We trust you take the time to get out there and explore the richness of our city’s cultural institutions. However, now you can meaningfully browse the collections of three major Dallas-Fort Worth art museums the way we consume a lot of things these days: online.
The Dallas Museum of Art, the Nasher Sculpture Center and the Amon Carter Museum of American Art in Fort Worth are the latest to join Google Art Project, a virtual art gallery that allows users to explore the world’s greatest works. Collectively they have added more than 1,700 high-resolution images to the project.
The high resolution of the images and custom-built zoom enable people to see these works in ways never before imagined — or at least closer than the museum security guard has ever allowed.
Highlights from the DMA’s contributions include Sheaves of Wheat by Vincent van Gogh and a gold Sicán ceremonial mask from Peru. The Nasher, internationally renowned for its selection of modern and contemporary sculpture, submitted Auguste Rodin’s The Age of Bronze and Mark di Suvero’s Eviva Amore. The Amon Carter contributed an impressive 1,200 images from the greatest names in American art, such as Mary Cassatt, John Singer Sargent and James McNeill Whistler.
In Google Art Project, users can browse by artist’s name, name of the work, type of art, institution, country, collections or time period. The high resolution of the images and custom-built zoom enable people to see these works in ways never before imagined — or at least closer than the museum security guard has ever allowed.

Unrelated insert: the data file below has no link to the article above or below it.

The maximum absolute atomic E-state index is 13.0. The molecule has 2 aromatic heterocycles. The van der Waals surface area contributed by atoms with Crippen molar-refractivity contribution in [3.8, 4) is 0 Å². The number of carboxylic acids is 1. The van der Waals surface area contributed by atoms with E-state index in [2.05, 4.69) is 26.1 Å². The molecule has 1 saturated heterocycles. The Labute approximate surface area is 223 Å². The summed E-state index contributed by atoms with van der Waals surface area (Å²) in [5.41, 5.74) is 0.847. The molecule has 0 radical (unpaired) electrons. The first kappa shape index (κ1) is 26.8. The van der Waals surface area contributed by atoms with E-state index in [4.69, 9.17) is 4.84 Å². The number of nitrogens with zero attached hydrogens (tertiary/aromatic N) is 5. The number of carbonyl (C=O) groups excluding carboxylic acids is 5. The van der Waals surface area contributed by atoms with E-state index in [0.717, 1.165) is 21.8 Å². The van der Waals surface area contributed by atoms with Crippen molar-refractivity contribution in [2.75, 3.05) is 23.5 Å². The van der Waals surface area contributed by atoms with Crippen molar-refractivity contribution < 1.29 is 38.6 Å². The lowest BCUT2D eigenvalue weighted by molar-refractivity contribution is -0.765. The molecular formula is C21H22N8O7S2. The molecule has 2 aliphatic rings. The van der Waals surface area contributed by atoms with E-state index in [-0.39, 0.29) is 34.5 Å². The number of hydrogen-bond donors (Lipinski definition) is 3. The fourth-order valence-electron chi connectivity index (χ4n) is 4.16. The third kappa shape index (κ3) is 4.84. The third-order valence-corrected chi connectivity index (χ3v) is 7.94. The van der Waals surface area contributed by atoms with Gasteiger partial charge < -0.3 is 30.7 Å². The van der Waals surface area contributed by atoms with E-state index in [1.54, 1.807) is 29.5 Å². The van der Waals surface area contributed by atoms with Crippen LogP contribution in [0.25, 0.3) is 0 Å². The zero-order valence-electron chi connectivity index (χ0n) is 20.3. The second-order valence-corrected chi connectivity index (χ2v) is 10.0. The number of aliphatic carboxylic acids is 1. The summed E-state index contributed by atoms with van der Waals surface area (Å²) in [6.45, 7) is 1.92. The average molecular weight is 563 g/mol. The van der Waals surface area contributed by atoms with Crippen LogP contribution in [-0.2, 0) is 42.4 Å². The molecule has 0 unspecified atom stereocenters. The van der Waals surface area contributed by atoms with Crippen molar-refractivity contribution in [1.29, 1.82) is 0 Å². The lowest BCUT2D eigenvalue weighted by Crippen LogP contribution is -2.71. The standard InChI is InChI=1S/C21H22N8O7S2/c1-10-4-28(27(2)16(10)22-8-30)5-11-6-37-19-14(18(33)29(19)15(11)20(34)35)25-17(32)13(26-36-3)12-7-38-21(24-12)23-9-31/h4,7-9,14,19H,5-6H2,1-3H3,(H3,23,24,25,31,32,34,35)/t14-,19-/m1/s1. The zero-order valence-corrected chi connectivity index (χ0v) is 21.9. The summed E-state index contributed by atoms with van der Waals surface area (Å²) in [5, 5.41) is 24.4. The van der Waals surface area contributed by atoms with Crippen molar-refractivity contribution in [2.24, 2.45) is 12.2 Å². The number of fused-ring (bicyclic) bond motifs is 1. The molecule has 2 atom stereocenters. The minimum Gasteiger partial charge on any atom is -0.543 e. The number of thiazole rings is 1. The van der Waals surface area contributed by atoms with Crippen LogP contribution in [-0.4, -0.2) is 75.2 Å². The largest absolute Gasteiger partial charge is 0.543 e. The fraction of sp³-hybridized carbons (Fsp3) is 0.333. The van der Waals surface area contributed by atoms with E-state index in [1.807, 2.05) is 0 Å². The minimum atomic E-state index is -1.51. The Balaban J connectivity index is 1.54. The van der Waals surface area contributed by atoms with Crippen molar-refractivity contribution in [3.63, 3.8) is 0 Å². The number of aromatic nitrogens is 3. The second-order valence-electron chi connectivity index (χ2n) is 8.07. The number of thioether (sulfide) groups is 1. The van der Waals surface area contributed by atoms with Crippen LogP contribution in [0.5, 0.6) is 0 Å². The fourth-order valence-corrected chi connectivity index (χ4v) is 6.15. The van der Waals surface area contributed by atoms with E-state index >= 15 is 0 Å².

With the My Gallery feature, enthusiasts can build their own personal collections, which they can share with others. There is also a tool to compare works side-by-side. To date, there are more than 57,000 objects to explore.
Google Art Project — which launched in 2011 in cooperation with international museums such as the Tate Gallery in London, the Metropolitan Museum of Art in New York and the Uffizi in Florence — is part of the Google Cultural Institute, which is dedicated to creating technology that helps the cultural community bring their art, archives, heritage sites and other material online. The aim is to increase the range and volume of material from the cultural world that is available for people to explore online and, in doing so, democratize access to it and preserve it for future generations.